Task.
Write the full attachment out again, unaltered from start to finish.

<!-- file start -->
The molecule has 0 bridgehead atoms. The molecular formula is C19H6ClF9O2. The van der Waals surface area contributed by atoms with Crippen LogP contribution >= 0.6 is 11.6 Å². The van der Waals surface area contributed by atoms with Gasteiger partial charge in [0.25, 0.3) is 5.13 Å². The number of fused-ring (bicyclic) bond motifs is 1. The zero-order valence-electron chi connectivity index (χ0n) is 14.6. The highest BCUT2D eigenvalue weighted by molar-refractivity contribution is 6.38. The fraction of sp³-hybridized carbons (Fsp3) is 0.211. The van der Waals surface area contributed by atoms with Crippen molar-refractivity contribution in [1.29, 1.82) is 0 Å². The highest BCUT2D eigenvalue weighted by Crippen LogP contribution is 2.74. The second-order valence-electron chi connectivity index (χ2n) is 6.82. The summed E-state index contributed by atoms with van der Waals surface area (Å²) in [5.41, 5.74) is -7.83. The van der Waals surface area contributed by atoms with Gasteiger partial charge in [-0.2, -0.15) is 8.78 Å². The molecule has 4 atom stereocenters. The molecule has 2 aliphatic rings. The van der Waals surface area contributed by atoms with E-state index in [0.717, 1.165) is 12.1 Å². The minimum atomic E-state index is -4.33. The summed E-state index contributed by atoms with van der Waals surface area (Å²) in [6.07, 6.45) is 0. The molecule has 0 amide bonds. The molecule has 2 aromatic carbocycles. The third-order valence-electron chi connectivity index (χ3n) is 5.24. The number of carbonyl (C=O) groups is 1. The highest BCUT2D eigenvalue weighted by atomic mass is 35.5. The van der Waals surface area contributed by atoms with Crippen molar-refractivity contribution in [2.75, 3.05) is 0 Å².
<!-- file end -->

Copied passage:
The molecule has 0 bridgehead atoms. The molecular formula is C19H6ClF9O2. The van der Waals surface area contributed by atoms with Crippen LogP contribution >= 0.6 is 11.6 Å². The van der Waals surface area contributed by atoms with Gasteiger partial charge in [0.25, 0.3) is 5.13 Å². The number of fused-ring (bicyclic) bond motifs is 1. The zero-order valence-electron chi connectivity index (χ0n) is 14.6. The highest BCUT2D eigenvalue weighted by molar-refractivity contribution is 6.38. The fraction of sp³-hybridized carbons (Fsp3) is 0.211. The van der Waals surface area contributed by atoms with Crippen molar-refractivity contribution in [1.29, 1.82) is 0 Å². The highest BCUT2D eigenvalue weighted by Crippen LogP contribution is 2.74. The second-order valence-electron chi connectivity index (χ2n) is 6.82. The summed E-state index contributed by atoms with van der Waals surface area (Å²) in [5.41, 5.74) is -7.83. The van der Waals surface area contributed by atoms with Gasteiger partial charge in [-0.2, -0.15) is 8.78 Å². The molecule has 4 atom stereocenters. The molecule has 2 aliphatic rings. The van der Waals surface area contributed by atoms with E-state index in [0.717, 1.165) is 12.1 Å². The minimum atomic E-state index is -4.33. The summed E-state index contributed by atoms with van der Waals surface area (Å²) in [6.07, 6.45) is 0. The molecule has 0 amide bonds. The molecule has 2 aromatic carbocycles. The third-order valence-electron chi connectivity index (χ3n) is 5.24. The number of carbonyl (C=O) groups is 1. The highest BCUT2D eigenvalue weighted by atomic mass is 35.5. The van der Waals surface area contributed by atoms with Crippen molar-refractivity contribution in [2.75, 3.05) is 0 Å².